I was excited to receive the most recent edition of The Henry Ford Magazine, published by the newly renamed Henry Ford Museum of American Innovation, because bold letters the cover declared it to be “The Math Issue.” Like many of you, I suspect, I have a harder time generating flexible and creative thinking ideas around mathematics than I do in other curriculum areas (sorry, math teachers). Fortunately, “The Math Issue” contains a number of suggested resources. I’ll start here with two.
One place to start is with YouTube’s self proclaimed “mathemusician,” Vi Hart. Listening to Hart’s videos is are a bit like sitting at a lunch table with your most enthusiastic mathematical friend listening to her delight in her latest musings, while she draws colorful doodled illustrations on the napkins. Her topics range from Fibonacci numbers to Infinity Elephants and the impossible spirals on Sponge Bob Squarepants’ pineapple. The math videos are easier to find in the Khan Academy’s collection than on Hart’s own YouTube channel, where they are enmeshed with videos on music and, occasionally, politics. Here’s a sample.
Another source of videos looking at math in new and creative ways can be found in Brady Haran’s Numberphile YouTube series. Numberphile deals with all manner of mathematical rules, curiosity and stories. It is searchable for specific content by using the search icon within the YouTube channel. Are you curious about what a million digits of Pi would look like? Want to hear the story of how Pi was almost redefined? Or perhaps you’d like to calculated Pi based on actual pies? Take a look. And this is only the beginning of the Pi options in Numberphile.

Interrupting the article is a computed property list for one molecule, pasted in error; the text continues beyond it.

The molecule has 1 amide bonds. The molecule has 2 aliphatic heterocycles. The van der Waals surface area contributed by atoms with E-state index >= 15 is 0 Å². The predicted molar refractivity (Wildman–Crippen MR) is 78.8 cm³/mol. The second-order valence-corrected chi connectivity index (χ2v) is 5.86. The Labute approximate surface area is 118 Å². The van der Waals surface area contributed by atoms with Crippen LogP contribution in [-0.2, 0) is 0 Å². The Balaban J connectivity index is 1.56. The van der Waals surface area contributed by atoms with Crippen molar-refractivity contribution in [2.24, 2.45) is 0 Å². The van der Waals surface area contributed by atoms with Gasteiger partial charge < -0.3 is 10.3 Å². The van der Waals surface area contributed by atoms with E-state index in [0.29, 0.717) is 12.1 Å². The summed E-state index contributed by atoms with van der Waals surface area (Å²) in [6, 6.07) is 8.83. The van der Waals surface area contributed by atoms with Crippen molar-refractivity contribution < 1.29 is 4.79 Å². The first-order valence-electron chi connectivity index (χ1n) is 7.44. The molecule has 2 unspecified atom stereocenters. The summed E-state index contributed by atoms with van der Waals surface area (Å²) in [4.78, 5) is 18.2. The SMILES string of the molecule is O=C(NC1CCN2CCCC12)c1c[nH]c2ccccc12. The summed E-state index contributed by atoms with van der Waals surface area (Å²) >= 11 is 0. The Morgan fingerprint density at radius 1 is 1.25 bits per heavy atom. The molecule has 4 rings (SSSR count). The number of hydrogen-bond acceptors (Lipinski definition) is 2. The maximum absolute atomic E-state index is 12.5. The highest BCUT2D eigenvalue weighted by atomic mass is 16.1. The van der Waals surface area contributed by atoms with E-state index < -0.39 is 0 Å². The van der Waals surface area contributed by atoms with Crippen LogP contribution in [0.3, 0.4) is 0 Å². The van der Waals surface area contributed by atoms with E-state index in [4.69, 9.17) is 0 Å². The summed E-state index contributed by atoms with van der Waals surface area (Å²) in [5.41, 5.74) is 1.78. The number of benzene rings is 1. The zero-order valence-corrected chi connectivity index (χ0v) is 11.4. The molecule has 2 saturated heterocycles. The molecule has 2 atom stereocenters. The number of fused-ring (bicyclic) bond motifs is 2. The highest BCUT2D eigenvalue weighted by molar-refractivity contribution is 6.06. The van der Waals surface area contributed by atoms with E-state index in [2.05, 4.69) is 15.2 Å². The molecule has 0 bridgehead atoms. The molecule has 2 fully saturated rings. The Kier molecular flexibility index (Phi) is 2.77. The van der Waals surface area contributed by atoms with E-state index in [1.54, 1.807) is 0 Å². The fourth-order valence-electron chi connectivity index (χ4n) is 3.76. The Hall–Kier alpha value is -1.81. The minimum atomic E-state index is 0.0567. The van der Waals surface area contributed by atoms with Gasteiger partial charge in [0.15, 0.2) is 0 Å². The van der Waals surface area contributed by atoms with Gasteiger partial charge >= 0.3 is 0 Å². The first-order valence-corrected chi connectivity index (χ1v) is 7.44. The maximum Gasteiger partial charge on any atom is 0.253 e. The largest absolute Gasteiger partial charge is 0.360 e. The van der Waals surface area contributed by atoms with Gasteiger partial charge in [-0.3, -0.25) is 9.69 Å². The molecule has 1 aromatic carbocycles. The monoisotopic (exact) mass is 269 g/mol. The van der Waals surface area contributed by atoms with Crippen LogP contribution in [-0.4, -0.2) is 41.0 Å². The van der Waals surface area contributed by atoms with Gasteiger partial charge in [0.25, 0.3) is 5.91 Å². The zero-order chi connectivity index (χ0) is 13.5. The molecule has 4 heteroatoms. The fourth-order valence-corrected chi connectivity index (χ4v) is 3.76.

Either of the YouTube video options can provide both content and inspiration. Imagine your students producing their own math explanation videos. In this time of smart phones, the technical challenges may be less daunting than the mathematical ones. The level of math understanding required will be substantial, but that’s a good thing, right? And think of the interdisciplinary options: script writing, illustration, and video production, all in the service of portraying mathematical ideas. Preparing math videos could be a fascinating class project and/or an extension for advanced or interested students interested in exploring a topic in more depth. Who knows, the next YouTube math channel could start in your classroom! If your students create math videos, we’d love to see the links.